Engage a reputable contractor who has experience of treating knotweed to carry out an assessment of your property to ascertain where the knotweed has come from and to advice on a potential treatment programme.
Do not treat the knotweed or dispose of the knotweed without first obtaining advice from either a contractor, your local council or the National Parks and Wildlife Service (NPWS).
Be aware that you are required to have a license when disposing of knotweed.
If knotweed is present on your land, ensure that the knotweed is not dispersed through other means such as machinery kept on your lands.
If you have evidence that the knotweed has spread to your land from neighbouring land, you should consult a solicitor as to your legal options.
If the there is a basis to bring a case under the law of nuisance, you can seek damages or look for an injunction to have the knotweed treated. If you are pursuing such a case, an auctioneer should be engaged to advice whether your property has been devalued.
Karen Walsh, specialises in conveyancing and is a solicitor practicing in Walsh & Partners, Solicitors and Commissioners for Oaths, 17, South Mall, Cork. Tel: 021-4270200 Email: This email address is being protected from spambots. You need JavaScript enabled to view it. Web: www.walshandpartners.ie
Disclaimer: While every care is taken to ensure accuracy of information contained in this article, Solicitor Karen Walsh does not accept responsibility for errors or omissions howsoever arising, and you should seek legal advice in relation to your particular circumstances at the earliest possible time.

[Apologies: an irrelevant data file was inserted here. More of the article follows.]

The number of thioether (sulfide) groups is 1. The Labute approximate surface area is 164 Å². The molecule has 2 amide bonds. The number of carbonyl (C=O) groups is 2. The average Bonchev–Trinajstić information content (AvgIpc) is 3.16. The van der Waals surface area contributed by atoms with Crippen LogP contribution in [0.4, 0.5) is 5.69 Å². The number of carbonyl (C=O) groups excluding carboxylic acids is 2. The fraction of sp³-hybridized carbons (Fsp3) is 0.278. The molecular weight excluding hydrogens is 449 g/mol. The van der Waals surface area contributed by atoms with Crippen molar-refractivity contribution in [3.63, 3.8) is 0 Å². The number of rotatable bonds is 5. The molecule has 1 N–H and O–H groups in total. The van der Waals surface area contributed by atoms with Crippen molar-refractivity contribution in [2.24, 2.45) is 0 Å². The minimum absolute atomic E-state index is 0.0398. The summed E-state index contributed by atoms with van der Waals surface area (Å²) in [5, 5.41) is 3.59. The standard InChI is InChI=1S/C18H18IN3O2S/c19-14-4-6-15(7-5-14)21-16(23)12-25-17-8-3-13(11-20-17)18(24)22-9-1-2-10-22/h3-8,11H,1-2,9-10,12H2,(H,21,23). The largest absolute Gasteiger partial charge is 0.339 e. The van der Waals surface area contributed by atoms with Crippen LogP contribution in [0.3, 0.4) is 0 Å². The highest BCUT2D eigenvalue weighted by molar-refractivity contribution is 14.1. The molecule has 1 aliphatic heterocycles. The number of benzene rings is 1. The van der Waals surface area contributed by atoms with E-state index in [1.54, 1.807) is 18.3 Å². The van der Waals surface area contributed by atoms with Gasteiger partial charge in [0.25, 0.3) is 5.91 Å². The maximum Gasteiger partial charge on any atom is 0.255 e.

Sports Mad

All-Ireland Senior Camogie Championship

In the opening round in Group 2, All-Ireland champions Cork cruised to a 3-19 to 0-9 triumph over Clare in Sixmilebridge. The Bannerwomen were well in the game at half time, trailing by just 1-6 to 0-5 after Katrina Mackey’s 19th minute goal. It was plain sailing for the Rebels after the restart though, Amy O’Connor and Orla Cotter among 10 individual scorers, and Mackey and Linda Collins adding the late goals.
Dublin had a 1-16 to 0-12 win over Meath and the last Group 2 game between Waterford and Tipperary was abandoned due to a serious injury to a Tipperary player with four minutes of normal time remaining and the Déise girls leading by 1-15 to 0-14.
In Group 1, Kilkenny had a narrow win 1-13 to 0-14 and revenge over Galway, who had defeated the Cats in the Division 1 League Final at Croke Park at the end of March. In the other Group 1 affair, Rebecca Delee scored two goals in the last quarter for Limerick to deny Offaly in a thrilling tie at the Gaelic Grounds by 2-16 to 2-12.
As it stands after June 22 action, Cork and Kilkenny are in the lead in the Liberty Insurance All-Ireland Senior Camogie Championship with two wins each and no losses. All-Ireland champions Cork came good in the second half to see off Tipperary 2-20 to 1-8 at CIT. The sides were level at the change of ends, 0-10 to 1-7, points from Orla O’Dwyer and Grace O’Brien helping Tipp establish an early lead and though Katrina Mackey and Orla Cotter replied for Cork, a brilliant goal by Megan Ryan after a powerful run gave Bill Mullaney’s outfit the lead once more. Julia White and Cotter were on the mark for the Leesiders before Miriam Campion levelled with a wonder score from distance. In the second half, Paudie Murray got a reaction from his players and they gradually pulled clear, Linda Collins, Orla Cronin, Mackey, Cotter and Chloe Sigerson raising white flags and Sigerson goaling from a late penalty as Cork made it two out of two.